Jun 27, 2016
Any ASCO member who has attended the Annual Meeting in recent years has benefited from the persistence of Clifford A. Hudis, MD, FACP, the organization’s new CEO, even if they didn’t know it at the time.
“Years ago, I helped push for Wi-Fi at our Annual Meeting,” said Dr. Hudis, who became ASCO CEO on June 27. “The technology was so new to the Annual Meeting, we had to teach some members how to program their devices in order to access it and further engage with their peers.”
Remembering a pre–Wi-Fi existence is difficult, yet the story is emblematic of Dr. Hudis’ leadership style as he transitions into the role of CEO. Instead of broad, sweeping changes, members should initially expect subtle behind-the-scenes adjustments that accentuate and further strengthen ASCO’s robust portfolio.
“ASCO’s mission is not changing,” Dr. Hudis said. “What we want to do is conquer cancer through research, education, funding, and promotion of high-quality patient care. My vision is to expand the reach and the depth of our positive impact on the quality of care that patients receive on a global scale.”
A Record Of Service
Prior to his new role with ASCO, Dr. Hudis was Chief of the Breast Medicine Service, Vice President for Government Relations, and Chief Advocacy Officer at Memorial Sloan Kettering Cancer Center, and Professor of Medicine at Weill Cornell Medical College. He served as ASCO President from 2013 to 2014 and as a member of the Society’s Board of Directors from 2009 to 2015.
Dr. Hudis succeeds Allen S. Lichter, MD, FASCO, who retired in June after 10 years as CEO. During Dr. Lichter’s tenure, ASCO grew to more than 40,000 members, including more than 13,000 international members and many allied health professionals.
“Dr. Hudis has a deep understanding of the field of oncology and of ASCO,” Dr. Lichter said. “As a volunteer leader, he has been involved in most of the key initiatives we have been engaged in over the last several years. He is in a terrific position to continue these efforts, as well as to tackle new challenges.”
Among his many roles within ASCO, Dr. Hudis served as Treasurer of the Board of Directors from 2009 to 2012, and was a member of the Executive and Planning Committees from 2009 to 2013. He was Co-Chair of the Board’s Finance and Governance Subcommittee and Chair of the Finance Committee, Chair of ASCO’s Integrated Technology Committee, and Co-Chair of the Breast Cancer Symposium. Dr. Hudis, who joined ASCO in 1991, has served multiple terms on the ASCO Annual Meeting Scientific Program Committee, and has sat on the Board of Governors of CancerLinQ™ since 2014.
“Dr. Hudis is a great people person,” said ASCO President Daniel F. Hayes, MD, FASCO. “He not only brings fabulous energy and a constant string of new ideas to the table, he knows how to ask questions and then genuinely listen to the answers. Further, he has the ability to truly respect those he works with—at all levels.”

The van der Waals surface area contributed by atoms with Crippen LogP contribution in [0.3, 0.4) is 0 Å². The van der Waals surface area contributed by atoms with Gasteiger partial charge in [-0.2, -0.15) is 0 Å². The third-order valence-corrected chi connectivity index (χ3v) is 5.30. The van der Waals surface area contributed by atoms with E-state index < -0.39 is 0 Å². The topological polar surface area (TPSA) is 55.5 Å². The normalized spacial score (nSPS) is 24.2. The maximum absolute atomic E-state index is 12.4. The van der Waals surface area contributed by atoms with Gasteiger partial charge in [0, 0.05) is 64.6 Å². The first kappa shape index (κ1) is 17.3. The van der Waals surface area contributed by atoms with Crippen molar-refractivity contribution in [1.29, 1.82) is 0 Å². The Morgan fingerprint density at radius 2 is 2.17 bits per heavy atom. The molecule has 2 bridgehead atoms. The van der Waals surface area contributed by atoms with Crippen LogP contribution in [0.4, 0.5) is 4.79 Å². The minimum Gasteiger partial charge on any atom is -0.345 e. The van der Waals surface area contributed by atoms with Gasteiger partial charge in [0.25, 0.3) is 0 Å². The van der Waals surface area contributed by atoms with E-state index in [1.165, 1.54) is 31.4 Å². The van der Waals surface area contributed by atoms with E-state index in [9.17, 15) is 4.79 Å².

Looking To The Future
ASCO’s last decade of expansion—of both membership and programs— leaves the Society well positioned, Dr. Hudis said. One of the areas the Society can build on, however, is in the dissemination of educational material and content.
“How do we make sure that all of our community is able to understand the rapidly diversifying information in oncology and apply it appropriately?” Dr. Hudis asked. “That really plays to the core strength of ASCO from its beginning, which is collectively educating our community and, through those efforts, continually improving the quality of care our members provide.”
The Society will examine ways to strengthen and improve its educational programs, whether by identifying new formats and areas of learning, or through the application of recent advances in adult learning theory.
ASCO’s educational mission includes its international members. Dr. Hudis noted that there is a rapid worldwide growth in “middle-class expectations” for health care around the world; ASCO, along with other organizations, has the opportunity and responsibility to lead the effort to raise the quality level of cancer care globally.
“We must engage with our colleagues globally and create financially viable approaches to disseminate the growing body of information needed to treat cancer optimally,” Dr. Hudis said.
Dr. Hudis is uniquely prepared to help the organization meet the challenges of expanding and improving the Society’s educational offerings, Immediate Past President Julie M. Vose, MD, MBA, FASCO, explained.
“He will continue to expand ASCO’s outreach to all oncology health care providers,” Dr. Vose said. “He will bring the perspective of oncology care, research, advocacy, and government relations that will expand ASCO’s role as the premier oncology professional society.”
Dr. Lichter noted his successor’s skill at working with ASCO staff and members to advance the Society’s goals.
“Dr. Hudis is a consensus builder,” Dr. Lichter said. “I am confident he will reach out to our volunteer leadership and all the constituents in the oncology world to understand and focus attention on the needs of our community, and work tirelessly to advance solutions to the most pressing problems of our time.”
One of Dr. Hudis’ first goals as CEO is to increase volunteer opportunities for members outside of traditional roles such as ASCO committees. Since April, when it was announced that he would assume the role of CEO, Dr. Hudis has received numerous phone calls and emails from ASCO members with suggestions. Now he wants to convert that enthusiasm into doing what ASCO does best—improving care for patients.
“Across disciplines and roles, all of us provide care to patients and families with cancer because we care about the well-being of our fellow human beings and we want to make their lives better,” Dr. Hudis said.